In light of Alibaba’s upcoming IPO, I thought it would be appropriate to run a series of excerpts from my book The Chinese Dream, which documents Alibaba’s humble beginning, its triumph over eBay, and Jack Ma’s legendary story.
The first episode is set in 2004. eBay just entered China and planned to dominate China’s nascent online market. An unknown Chinese company, Alibaba, started a sister site called Taobao to compete with eBay. Everyone thought this was a crazy idea. However, Jack Ma, Alibaba’s founder and CEO, was undeterred. He asked his team to stand upside down so that they could look at the world from a totally new perspective.
He said, “EBay may be famous in the United States, but in China, if you ask one hundred people whether they’ve heard about eBay, I believe that less than 10 percent have heard of it. But if you ask one hundred people whether they’ve heard about Alibaba, 90 percent know about us…. I believe we have a chance.”
Read the full story on Forbes.com.
Recently, McDonald and Coca Cola launched a new app that encourages people stay engaged with each other rather then being distracted by constant phone calls and messages. As featured in Trendwatching’s July newsletter:
In May 2014, McDonald’s and Coca-Cola partnered in the Philippines to launch BFF Timeout, an app that rewards users for not using their phones. Once individuals in a group have all opened the app, the timeout begins and points are earned for every moment the phones are left alone. As soon as anyone uses their phone, the timeout ends. Users’ scores are ranked on a public leaderboard, and prizes include trips to Japan and Singapore.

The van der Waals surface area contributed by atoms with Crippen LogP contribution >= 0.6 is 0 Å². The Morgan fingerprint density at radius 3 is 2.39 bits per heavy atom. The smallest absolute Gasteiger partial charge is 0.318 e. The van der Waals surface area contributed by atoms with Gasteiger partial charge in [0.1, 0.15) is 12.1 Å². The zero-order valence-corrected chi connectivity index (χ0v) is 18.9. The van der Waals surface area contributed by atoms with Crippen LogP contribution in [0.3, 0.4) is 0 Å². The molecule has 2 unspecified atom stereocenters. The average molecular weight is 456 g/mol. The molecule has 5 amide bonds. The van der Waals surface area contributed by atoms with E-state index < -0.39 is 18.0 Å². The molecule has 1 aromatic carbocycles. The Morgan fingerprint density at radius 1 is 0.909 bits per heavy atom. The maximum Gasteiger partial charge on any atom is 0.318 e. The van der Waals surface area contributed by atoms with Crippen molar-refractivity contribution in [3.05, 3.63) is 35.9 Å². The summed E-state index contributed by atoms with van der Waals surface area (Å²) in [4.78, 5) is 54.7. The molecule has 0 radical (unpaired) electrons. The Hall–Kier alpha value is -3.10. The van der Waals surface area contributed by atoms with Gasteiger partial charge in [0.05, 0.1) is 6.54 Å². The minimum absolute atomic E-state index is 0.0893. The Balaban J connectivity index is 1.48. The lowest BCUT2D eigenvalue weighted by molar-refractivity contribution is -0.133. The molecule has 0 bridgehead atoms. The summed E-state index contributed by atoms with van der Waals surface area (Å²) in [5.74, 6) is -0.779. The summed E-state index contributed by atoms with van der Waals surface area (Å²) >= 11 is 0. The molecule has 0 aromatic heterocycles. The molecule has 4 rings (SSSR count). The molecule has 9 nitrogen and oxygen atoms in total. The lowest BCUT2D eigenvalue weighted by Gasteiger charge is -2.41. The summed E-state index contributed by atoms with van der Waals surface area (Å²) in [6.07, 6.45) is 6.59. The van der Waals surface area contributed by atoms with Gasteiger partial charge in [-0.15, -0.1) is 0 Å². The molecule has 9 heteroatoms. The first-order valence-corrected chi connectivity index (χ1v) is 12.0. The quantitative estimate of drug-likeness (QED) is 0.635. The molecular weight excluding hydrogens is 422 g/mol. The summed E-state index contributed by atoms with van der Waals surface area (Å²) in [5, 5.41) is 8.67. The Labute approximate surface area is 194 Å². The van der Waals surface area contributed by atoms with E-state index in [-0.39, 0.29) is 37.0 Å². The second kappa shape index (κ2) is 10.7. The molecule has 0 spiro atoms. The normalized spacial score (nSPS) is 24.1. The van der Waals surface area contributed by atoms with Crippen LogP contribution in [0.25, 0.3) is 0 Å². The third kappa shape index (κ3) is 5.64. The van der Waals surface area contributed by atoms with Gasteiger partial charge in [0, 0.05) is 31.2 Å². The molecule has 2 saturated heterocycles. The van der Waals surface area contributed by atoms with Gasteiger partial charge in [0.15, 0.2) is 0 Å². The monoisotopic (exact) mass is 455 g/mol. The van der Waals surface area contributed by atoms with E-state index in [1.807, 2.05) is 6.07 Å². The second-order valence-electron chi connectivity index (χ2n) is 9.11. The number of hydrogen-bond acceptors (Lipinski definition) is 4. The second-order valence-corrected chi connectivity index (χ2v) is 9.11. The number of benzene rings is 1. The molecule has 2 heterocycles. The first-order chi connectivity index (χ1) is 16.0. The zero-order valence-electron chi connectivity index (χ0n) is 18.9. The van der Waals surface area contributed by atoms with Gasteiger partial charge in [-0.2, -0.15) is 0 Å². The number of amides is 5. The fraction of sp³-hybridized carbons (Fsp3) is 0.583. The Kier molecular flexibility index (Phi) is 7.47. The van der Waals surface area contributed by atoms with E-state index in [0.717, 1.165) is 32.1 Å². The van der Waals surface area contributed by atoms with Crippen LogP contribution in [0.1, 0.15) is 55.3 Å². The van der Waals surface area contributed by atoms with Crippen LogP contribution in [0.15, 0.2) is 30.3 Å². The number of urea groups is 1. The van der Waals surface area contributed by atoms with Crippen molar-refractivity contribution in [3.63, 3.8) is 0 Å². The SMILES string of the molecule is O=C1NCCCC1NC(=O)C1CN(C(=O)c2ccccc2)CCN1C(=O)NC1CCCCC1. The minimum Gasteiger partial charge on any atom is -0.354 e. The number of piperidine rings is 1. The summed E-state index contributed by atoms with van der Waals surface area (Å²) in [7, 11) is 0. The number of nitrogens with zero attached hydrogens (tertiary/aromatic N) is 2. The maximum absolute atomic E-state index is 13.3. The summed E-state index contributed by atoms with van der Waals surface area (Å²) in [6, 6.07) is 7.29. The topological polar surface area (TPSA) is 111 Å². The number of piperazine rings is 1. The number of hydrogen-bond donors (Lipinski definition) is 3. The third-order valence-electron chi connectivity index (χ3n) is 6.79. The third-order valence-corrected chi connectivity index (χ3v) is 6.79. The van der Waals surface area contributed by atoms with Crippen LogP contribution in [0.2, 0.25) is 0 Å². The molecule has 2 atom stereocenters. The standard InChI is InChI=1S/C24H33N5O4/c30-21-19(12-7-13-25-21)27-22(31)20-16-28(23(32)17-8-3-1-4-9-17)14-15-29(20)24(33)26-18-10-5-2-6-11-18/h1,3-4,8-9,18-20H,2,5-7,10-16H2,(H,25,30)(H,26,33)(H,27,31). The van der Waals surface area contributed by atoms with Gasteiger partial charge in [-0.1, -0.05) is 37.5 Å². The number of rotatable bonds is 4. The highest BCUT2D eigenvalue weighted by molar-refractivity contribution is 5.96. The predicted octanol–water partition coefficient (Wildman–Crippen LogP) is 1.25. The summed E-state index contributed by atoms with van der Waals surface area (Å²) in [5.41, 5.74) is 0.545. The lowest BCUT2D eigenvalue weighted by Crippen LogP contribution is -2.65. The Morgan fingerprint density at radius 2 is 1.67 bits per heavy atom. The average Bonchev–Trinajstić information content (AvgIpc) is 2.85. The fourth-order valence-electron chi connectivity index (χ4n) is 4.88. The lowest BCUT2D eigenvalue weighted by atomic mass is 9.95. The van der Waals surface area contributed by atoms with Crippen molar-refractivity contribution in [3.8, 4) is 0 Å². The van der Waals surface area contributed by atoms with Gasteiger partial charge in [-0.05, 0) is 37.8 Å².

I believe that the next wave of innovation in mobile-commerce and social-commerce will come from Asia. Companies need to pay close attention in this area in order to stay ahead of the curve.
China’s number 1 auto maker, Shanghai Automotive Industry Corp. (SAIC), is setting up a venture capital firm in Silicon Valley to tap advanced technology for its automobile brands back home. As Rose Yu writes in the WSJ’s China Real Time blog:
Chinese car companies, including SAIC, could do with all the help they can get, as the majority of Chinese consumers prefer foreign-branded cars. Chinese domestic brands’ market share in the country’s passenger-vehicle market fell to 36.5% in May from 39.4% in the year-earlier period, the ninth-consecutive month of decline, according to data from a government-backed industry group.
“Building a brand is an arduous job,” said Chen Hong, Chairman of SAIC Motors. “Chinese car makers must go upscale, otherwise the situation will be worse.
“In terms of sales, SAIC is a big car company. But when it comes to core technologies, we are far from strong enough,” said Mr. Chen, who became chairman in May. “Silicon Valley houses a number of emerging-technology companies. Having a footprint there will help improve our innovation ability.”
But how could “having a footprint in Silicon Valley” help improve their innovation ability? It’s not like breathing the Silicon Valley air will automatically make a company more innovative. Money isn’t only the way to acquire new technologies. The best innovations happen where the problems need to be solved. SAIC doesn’t need to look farther than China to find these.